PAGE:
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Brazil Election-Day Loser Holds Key to Rally's Staying Power

Tuesday, 07 October 2014 01:16 PM

Brazilian stocks have soared 6 percent since the first round of presidential elections this weekend. Whether the rally fizzles out or gains momentum may depend most on what the third-place finisher does next.

Aecio Neves’ come-from-behind surge into second place in the Oct. 5 vote propelled him to the second round and spurred bets that a new government will take over after incumbent Dilma Rousseff oversaw the slowest expansion for any president in two decades. To overcome his eight-point deficit in the initial round of voting, he may need the endorsement of one-time rival Marina Silva and her Socialist Party. Silva has decided to support him, newspaper O Estado de Sao Paulo reported, and an announcement may come Oct. 9, Valor Economico said.

“Most investors had almost forgotten Aecio Neves was part of the race,” Eric Conrads, who helps oversee about $500 million in Latin American stocks at ING Groep NV, said by phone from New York. “Now the question mark is what percentage of Marina votes he’ll get. It’s all about that. That’s key.”

Investors who sent the Ibovespa up 4.7 percent yesterday as the country’s bonds and currencies rallied are betting on a change after Rousseff’s first term was marked by a surge in inflation and the country’s first recession in more than five years. Neves, the former governor of Minas Gerais state, has said he would name his top economic adviser, former central bank President Arminio Fraga, as his finance minister as part of efforts to regain investor confidence in Brazil.

People Vote

The Ibovespa climbed 1.3 percent to 57.828,34 at 1:02 p.m. in Sao Paulo Tuesday on reports of Silva’s support for Neves. The real also extended Monday’s gains, advancing 1.5 percent to 2.3913 per dollar. The country’s benchmark overseas bonds due 2025 rose 0.32 cent to 101.22 cents on the dollar.

To win the final round of voting on Oct. 26, Neves will need to woo voters who had cast ballots for Silva, a 56-year-old former environment minister and evangelical Christian who polls had shown was likely to place second and join Rousseff in the runoff.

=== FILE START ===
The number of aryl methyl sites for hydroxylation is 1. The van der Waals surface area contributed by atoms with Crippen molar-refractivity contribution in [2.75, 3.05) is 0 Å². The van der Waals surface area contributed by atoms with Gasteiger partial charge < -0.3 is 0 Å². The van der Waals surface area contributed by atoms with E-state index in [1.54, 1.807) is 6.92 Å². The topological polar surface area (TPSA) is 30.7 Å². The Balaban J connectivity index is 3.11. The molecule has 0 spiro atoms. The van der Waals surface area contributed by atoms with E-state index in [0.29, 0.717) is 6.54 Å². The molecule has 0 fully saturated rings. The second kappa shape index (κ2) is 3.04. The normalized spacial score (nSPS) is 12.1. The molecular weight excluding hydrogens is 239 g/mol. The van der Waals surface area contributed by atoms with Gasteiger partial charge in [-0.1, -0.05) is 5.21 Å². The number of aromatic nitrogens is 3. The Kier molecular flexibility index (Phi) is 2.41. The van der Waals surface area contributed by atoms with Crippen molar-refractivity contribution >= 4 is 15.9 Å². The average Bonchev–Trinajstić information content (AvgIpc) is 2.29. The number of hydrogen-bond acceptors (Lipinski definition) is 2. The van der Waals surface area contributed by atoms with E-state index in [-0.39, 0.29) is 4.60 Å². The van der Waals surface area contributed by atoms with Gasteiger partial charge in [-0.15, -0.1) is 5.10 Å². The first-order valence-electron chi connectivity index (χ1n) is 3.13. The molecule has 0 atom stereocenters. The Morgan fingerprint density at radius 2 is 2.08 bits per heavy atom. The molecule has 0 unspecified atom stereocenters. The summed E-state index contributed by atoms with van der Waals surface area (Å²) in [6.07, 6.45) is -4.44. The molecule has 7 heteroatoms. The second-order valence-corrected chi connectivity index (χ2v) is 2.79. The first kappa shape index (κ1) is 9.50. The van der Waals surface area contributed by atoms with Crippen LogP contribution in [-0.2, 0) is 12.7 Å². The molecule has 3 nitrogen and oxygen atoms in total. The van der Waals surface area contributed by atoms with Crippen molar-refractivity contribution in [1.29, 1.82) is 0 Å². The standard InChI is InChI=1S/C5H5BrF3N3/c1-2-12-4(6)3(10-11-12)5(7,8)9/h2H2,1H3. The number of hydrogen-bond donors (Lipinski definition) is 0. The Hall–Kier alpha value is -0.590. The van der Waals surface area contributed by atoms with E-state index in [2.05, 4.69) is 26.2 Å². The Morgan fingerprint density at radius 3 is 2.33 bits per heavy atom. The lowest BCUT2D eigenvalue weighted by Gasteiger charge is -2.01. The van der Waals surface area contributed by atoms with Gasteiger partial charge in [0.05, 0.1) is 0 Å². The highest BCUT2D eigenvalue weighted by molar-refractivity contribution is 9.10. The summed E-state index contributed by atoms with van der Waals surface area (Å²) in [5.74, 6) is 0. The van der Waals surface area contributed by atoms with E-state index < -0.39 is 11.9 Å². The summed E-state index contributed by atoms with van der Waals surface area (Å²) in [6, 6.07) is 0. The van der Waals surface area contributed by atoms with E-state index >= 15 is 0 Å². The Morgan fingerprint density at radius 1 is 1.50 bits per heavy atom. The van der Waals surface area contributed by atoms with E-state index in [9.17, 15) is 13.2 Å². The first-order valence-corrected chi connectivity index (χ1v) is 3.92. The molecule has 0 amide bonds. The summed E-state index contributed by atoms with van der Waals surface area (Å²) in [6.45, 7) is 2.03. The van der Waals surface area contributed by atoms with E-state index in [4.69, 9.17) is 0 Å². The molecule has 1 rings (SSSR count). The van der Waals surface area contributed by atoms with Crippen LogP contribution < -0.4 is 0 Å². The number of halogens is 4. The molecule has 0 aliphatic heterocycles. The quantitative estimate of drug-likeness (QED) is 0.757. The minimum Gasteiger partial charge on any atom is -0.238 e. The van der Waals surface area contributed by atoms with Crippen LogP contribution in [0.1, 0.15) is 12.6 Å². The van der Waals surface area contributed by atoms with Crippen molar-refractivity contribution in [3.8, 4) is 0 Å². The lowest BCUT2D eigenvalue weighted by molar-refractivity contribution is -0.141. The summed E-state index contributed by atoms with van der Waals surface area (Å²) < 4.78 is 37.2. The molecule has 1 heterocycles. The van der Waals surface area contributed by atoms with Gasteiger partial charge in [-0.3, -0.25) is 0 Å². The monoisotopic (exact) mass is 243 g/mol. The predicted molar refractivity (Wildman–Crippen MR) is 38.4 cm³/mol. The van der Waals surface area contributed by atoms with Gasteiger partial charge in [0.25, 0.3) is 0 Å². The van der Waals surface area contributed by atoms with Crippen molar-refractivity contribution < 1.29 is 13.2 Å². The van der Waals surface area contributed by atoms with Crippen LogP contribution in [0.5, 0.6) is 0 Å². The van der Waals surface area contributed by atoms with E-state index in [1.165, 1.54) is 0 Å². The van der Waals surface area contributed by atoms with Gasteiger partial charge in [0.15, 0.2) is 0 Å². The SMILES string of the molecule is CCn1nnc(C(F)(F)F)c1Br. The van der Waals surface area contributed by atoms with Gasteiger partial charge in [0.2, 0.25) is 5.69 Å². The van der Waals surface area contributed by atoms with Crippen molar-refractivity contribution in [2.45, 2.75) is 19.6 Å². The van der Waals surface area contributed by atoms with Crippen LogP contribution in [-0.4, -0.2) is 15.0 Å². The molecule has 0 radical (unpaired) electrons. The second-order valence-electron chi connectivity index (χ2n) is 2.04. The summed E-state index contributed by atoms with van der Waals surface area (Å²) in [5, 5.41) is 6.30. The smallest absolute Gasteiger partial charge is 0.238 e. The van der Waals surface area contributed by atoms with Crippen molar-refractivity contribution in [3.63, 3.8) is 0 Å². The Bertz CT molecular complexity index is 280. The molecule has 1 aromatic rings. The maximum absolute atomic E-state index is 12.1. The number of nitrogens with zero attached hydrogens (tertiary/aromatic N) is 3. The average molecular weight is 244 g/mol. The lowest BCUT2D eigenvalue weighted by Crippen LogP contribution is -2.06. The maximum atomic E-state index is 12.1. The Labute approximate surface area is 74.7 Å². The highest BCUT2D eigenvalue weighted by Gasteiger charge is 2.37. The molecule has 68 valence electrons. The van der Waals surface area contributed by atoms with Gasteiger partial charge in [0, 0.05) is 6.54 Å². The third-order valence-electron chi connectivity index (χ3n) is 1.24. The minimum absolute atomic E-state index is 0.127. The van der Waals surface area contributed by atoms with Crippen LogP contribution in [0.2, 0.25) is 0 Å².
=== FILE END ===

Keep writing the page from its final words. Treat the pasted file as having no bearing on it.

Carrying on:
Neves’ press office declined to comment on the impact his candidacy has on the markets. Silva’s campaign didn’t respond to an e-mail seeking comment.

“I don’t think investors are capable of doing everything, and they certainly don’t win elections,” Rousseff said in response to a question about the market reaction to first-round results. “It’s the Brazilian people who vote and win elections.”

Election Math

The benchmark index for Brazilian stocks posted the biggest rally since 2012 Monday, led by an 11 percent jump for state oil company Petroleo Brasileiro SA. The real climbed the most among major currencies tracked by Bloomberg.

The strong showing for Neves helped reverse September’s slump in Brazilian stocks and the currency, which had the worst month in at least two years on expectation of a Rousseff re-election. Rousseff got 42 percent of votes over the weekend, while Neves took 34 percent and Silva nabbed 21 percent.

In order to win the election, 54-year-old Neves would need to secure about two-thirds of the votes Silva got in the first round, according to Bruno Rovai, an emerging-market analyst at Barclays Plc. Should Silva decide to announce her support for Neves, that could help Brazilian markets extend Monday’s rally, he said in a telephone interview.

“There’s still room for further gains if Marina makes her support for Aecio official,” Rovai said from New York.